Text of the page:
Allow me a brief, but relevant interlude to put tennis in post-revolutionary France into perspective. One monumental work of art showing a tennis court (Jeu de Paume) caused an upheaval in France that was to affect all arts: Jacques-Louis David’s monumental Oath of the Tennis Court (Le Serment du Jeu de Paume) of 1791. It may be seen as the ultimate painting that was to display that the old Republican model had collapsed after the French revolution of 1789. The vast canvas that David made of the event was to display the unity and solidarity of the group that was to become France’s primary legislative. It is quite a convivial atmosphere David created for his Oath with balls and rackets scattered around on the floor, just as if a game in progress had been interrupted. We see spectators from the galleries fervently expressing their enthusiasm as well as a boisterous group in the high windows showing their warm support for what is going on below. The Third State members could not have opted for a site with a more royal aura than the Versailles Jeu de Paume. From the sixteenth century onwards the French kings practised the game passionately and at great expense had incorporated tennis courts within the layout of their favourite residences.
Returning to our Death of Hyacinth, we may well assume that it was a Roman patron or mentor of Caravaggio who had commissioned the painting. In trying to establish how the Lespinasses had acquired the picture we should bear in mind that virtually all the Italian art that found its way to France between roughly 1795-1810 may be linked to the plunder of art by Napoleon’s troupes one way or another. As a striking example of Napoleon’s looting of art in Italy we will show what trials and tribulations some of the Borghese antiquities experienced in the early nineteenth century. They happen to coincide with the time The Death entered the Paris art market.
Nowadays, six days a week, from 8.30 in the morning to 7.30 in the evening - in slots of two hours - thousands of visitors flock to see the art treasures of Rome’s Villa Borghese which Scipione Borghese accumulated when he served his uncle Pope Paul V (1605-1621) as papal nephew. The collection of paintings and sculptures figures among the most important in The Eternal City. The sculpture collection, including some of the masterpieces made by Gian Lorenzo Bernini, is displayed in eleven rooms on the ground floor. In the thirteen rooms of the upper storey of the museum the visitors can admire the paintings Scipione acquired. Six paintings by Caravaggio which the cardinal acquired dominate Sala VIII.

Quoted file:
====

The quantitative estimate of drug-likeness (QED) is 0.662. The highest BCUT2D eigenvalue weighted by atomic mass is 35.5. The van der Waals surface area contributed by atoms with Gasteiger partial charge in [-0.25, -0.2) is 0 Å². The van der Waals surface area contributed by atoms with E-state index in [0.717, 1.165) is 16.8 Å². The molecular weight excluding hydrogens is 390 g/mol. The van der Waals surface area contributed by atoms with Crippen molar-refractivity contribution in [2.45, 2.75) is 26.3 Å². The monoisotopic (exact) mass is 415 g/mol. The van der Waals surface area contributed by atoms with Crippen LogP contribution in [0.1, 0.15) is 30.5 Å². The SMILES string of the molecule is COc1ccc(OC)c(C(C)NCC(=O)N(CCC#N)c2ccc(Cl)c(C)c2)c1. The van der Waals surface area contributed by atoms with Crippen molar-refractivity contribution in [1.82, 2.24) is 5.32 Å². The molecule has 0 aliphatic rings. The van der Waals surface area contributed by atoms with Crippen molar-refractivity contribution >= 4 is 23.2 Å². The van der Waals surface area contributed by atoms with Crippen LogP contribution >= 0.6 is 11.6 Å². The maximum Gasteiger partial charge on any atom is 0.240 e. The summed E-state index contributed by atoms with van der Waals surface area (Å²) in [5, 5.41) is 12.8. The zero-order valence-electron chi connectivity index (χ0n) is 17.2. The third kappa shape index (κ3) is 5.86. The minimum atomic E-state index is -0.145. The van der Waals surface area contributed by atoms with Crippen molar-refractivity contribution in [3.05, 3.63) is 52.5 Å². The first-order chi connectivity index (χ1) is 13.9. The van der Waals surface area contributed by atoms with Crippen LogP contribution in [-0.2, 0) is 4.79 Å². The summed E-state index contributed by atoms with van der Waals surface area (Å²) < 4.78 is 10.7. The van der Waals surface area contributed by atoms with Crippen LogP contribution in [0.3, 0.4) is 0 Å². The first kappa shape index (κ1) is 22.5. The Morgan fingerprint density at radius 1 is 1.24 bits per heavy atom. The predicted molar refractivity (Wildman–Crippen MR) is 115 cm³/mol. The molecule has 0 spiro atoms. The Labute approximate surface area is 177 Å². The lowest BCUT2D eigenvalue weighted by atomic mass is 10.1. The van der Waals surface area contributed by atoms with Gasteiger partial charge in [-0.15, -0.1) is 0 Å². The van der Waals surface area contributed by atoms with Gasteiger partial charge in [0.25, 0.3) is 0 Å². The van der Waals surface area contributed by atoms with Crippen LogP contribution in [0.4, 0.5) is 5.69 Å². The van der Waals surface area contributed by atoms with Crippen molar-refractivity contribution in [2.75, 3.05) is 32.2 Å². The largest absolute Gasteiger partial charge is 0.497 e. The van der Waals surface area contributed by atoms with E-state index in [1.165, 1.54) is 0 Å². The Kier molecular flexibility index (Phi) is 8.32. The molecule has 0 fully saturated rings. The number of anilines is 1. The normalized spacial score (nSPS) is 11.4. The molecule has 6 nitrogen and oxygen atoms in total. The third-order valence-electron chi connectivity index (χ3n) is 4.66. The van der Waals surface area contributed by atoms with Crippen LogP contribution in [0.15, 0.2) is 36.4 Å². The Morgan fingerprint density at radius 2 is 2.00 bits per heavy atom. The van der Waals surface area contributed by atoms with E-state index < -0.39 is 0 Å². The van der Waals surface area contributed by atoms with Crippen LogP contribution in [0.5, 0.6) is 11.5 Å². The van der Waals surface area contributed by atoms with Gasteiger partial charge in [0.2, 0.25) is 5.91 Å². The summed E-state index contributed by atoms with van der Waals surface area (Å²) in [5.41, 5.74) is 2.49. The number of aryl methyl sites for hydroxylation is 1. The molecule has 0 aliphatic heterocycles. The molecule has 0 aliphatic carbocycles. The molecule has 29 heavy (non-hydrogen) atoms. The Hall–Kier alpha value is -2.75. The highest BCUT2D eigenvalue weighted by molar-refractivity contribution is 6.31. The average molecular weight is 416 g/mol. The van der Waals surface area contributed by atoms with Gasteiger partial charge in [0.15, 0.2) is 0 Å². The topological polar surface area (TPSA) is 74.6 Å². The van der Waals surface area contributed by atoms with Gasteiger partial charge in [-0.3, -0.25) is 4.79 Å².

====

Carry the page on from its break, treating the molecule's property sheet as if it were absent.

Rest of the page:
In 1808 the Villa Borghese museum experienced one of its most turbulent years, when the family was forced to sell some of its antiquities to Napoleon. The year 1808 may well prove to be of significance in my research into how the Death of Hyacinth painting entered the Paris art market. The first record of the Death of Hyacinth in France is 1809, when Lespinasse de Langeac sold his Hyacinthe blessé to the highest bidder at a Paris auction, apparently Thomas Henry of Cherbourg. The date coincides with the latter stages of Napoleon’s conquests in Europe, which were followed by a systematic attempt to take the finest works of art of conquered nations back to the Musée Napoleon, the later Louvre. Italy in particular had to endure the confiscation of major works of art. The destiny of many works of antiquity in the Borghese collection needs to be seen in the light of plunder and confiscation. It should be noted that the works that were transported from Rome to Paris in 1808 were mainly ancient sculptures, but the shipment also included various paintings. Will I be able to find any trace of The Death in contemporary descriptions?
No, not for some time.